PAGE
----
Russian President Vladimir Putin, March 4 2014.
(photo credit: REUTERS)
NOVO-OGARYEVO, Russia - Russian President Vladimir Putin said on Tuesday Russia reserved the right to use all options in Ukraine to protect compatriots living in "terror" but that Moscow would use force only as a last resort.
Breaking his silence on events in Ukraine since the removal of Russian-backed President Viktor Yanukovich, Putin skirted questions about Russian servicemen taking control of the Crimea region, saying armed men who seized buildings were local forces.
He also distanced himself from Yanukovich and said retaliation against Russia over Ukraine would be counterproductive, warning that anyone imposing sanctions should think of the damage they would incur.
"There can be only one assessment of what happened in Kiev, in Ukraine in general. This was an anti-constitutional coup and the armed seizure of power. No one argues with this. Who can argue with it?" said Putin, looking relaxed as he sat before a small group of reporters at his residence near Moscow.
"As for bringing in forces. For now there is no such need but such a possibility exists," he said. "What could serve as a reason to use military force? It would naturally be the last resort, absolutely the last."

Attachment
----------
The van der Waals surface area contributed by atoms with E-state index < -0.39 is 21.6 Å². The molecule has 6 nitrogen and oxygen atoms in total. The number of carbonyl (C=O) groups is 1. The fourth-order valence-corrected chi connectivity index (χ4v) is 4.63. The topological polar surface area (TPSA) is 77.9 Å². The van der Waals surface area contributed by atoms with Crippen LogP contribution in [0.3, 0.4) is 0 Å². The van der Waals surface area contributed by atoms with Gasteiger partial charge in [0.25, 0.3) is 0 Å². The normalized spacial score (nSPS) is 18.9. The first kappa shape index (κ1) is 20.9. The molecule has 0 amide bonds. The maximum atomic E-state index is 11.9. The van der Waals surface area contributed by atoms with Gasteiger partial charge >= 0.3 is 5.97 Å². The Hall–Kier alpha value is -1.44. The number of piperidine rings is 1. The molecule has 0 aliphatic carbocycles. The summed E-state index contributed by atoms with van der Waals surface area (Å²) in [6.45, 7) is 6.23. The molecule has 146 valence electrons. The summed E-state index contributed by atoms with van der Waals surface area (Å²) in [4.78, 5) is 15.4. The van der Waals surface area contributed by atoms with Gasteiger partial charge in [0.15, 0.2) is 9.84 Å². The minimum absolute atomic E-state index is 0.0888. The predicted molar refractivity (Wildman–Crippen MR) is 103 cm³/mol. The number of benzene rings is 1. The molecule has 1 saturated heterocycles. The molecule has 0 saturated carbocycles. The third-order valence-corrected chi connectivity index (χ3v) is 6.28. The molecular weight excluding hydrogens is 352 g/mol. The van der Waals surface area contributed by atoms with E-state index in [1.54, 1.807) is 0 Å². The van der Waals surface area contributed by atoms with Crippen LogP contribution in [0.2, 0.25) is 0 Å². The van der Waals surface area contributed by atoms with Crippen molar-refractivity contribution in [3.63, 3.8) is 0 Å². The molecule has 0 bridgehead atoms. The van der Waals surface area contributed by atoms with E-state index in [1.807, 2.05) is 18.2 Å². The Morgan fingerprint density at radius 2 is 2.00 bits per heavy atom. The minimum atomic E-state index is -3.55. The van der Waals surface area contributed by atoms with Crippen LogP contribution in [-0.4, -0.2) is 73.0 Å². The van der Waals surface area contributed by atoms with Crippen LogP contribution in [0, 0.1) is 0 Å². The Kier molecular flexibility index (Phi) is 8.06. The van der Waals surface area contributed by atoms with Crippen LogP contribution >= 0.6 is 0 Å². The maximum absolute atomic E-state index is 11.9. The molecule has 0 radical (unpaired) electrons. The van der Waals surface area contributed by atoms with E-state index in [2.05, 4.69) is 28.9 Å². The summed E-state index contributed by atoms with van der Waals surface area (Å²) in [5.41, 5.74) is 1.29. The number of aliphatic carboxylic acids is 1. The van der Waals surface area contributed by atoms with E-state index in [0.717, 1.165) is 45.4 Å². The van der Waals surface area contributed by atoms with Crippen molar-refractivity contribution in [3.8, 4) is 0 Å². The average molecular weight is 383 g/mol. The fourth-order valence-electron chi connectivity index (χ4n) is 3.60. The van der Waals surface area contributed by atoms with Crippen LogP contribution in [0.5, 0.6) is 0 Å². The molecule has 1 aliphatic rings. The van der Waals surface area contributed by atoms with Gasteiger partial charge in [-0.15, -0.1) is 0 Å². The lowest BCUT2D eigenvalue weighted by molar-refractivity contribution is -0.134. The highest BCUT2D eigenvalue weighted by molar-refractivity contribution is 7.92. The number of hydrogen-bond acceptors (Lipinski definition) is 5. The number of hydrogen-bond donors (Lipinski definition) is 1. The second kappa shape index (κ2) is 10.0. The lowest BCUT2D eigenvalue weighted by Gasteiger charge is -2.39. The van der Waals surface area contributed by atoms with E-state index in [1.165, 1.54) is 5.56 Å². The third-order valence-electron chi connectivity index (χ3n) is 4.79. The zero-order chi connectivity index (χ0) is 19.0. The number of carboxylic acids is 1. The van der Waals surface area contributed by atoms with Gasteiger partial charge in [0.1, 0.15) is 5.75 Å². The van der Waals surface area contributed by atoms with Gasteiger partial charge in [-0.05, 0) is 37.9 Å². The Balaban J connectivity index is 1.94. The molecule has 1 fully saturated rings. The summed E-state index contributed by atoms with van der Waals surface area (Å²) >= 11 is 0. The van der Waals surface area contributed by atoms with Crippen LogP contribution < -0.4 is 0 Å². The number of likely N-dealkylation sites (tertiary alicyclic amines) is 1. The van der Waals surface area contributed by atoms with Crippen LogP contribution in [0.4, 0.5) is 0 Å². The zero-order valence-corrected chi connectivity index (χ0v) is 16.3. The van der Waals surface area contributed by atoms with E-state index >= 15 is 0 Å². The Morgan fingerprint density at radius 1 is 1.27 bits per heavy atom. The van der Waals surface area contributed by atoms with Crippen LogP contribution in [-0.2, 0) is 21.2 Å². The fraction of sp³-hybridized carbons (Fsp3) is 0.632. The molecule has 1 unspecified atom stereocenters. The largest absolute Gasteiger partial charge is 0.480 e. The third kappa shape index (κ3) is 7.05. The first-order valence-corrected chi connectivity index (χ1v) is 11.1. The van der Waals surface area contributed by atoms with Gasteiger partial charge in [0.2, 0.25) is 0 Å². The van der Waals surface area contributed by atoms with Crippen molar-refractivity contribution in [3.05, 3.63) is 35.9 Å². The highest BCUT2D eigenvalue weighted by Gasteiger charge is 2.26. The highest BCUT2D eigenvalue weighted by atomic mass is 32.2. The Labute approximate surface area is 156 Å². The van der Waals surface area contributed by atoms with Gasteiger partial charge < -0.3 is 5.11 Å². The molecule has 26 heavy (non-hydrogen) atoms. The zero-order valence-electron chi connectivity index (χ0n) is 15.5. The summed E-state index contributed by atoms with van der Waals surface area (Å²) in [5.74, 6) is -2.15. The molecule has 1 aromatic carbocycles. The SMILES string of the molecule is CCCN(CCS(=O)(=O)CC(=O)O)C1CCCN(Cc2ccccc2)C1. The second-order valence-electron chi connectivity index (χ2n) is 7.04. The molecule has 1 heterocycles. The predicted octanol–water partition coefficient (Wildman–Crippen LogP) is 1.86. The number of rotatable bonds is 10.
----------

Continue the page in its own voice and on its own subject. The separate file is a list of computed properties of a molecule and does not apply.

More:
Any intervention, he said, would be "legitimate and within the framework of international law."
Putin said Russia would not encourage separatist moves in Ukraine, where many people in eastern and southern regions are Russian speakers and have closer ties to Russia than to the leaders in Kiev seeking stronger ties with the European Union.
"We are not going to meddle. But we think all Ukraine's citizens, no matter where they live, should have the same rights to ... determine the future of their country," he said.
He said Russia was ready to host a G8 summit as planned this year but if western leaders did not want to come "they don't need to".
He also said a threat to pull Russia's ambassador out of Washington over the events in Ukraine, which Putin blames on Western interference, would be a last resort and that he would not like this to happen.
Denying rumors on the Internet that Yanukovich had died of a heart attack, Putin said he had met the ousted leader two days ago in Russia, where he fled following his removal form power by parliament. He also said he had told Yanukovich that he had no political future.